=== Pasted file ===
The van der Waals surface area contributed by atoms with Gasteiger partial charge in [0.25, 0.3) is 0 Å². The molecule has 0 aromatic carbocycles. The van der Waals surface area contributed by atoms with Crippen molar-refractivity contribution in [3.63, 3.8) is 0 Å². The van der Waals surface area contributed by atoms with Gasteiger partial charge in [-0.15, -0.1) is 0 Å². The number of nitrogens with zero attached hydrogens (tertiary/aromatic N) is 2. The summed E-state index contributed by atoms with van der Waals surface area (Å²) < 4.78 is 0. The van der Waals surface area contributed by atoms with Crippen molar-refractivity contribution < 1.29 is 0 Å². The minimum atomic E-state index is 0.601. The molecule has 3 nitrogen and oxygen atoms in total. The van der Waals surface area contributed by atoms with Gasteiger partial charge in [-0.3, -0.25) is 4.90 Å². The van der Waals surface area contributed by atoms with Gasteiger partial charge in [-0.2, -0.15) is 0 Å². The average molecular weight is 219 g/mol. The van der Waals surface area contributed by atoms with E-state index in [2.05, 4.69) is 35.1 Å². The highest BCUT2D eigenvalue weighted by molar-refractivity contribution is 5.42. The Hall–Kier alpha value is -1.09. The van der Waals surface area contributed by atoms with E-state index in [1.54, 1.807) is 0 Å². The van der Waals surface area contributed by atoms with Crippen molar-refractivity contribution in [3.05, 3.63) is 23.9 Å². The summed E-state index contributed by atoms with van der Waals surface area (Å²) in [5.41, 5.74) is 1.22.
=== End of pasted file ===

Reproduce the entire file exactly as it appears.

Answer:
The van der Waals surface area contributed by atoms with Gasteiger partial charge in [0.25, 0.3) is 0 Å². The molecule has 0 aromatic carbocycles. The van der Waals surface area contributed by atoms with Crippen molar-refractivity contribution in [3.63, 3.8) is 0 Å². The van der Waals surface area contributed by atoms with Gasteiger partial charge in [-0.15, -0.1) is 0 Å². The number of nitrogens with zero attached hydrogens (tertiary/aromatic N) is 2. The summed E-state index contributed by atoms with van der Waals surface area (Å²) < 4.78 is 0. The van der Waals surface area contributed by atoms with Crippen molar-refractivity contribution < 1.29 is 0 Å². The minimum atomic E-state index is 0.601. The molecule has 3 nitrogen and oxygen atoms in total. The van der Waals surface area contributed by atoms with Gasteiger partial charge in [-0.3, -0.25) is 4.90 Å². The van der Waals surface area contributed by atoms with Gasteiger partial charge in [-0.2, -0.15) is 0 Å². The average molecular weight is 219 g/mol. The van der Waals surface area contributed by atoms with E-state index in [2.05, 4.69) is 35.1 Å². The highest BCUT2D eigenvalue weighted by molar-refractivity contribution is 5.42. The Hall–Kier alpha value is -1.09. The van der Waals surface area contributed by atoms with E-state index in [1.54, 1.807) is 0 Å². The van der Waals surface area contributed by atoms with Crippen molar-refractivity contribution in [3.05, 3.63) is 23.9 Å². The summed E-state index contributed by atoms with van der Waals surface area (Å²) in [5.41, 5.74) is 1.22.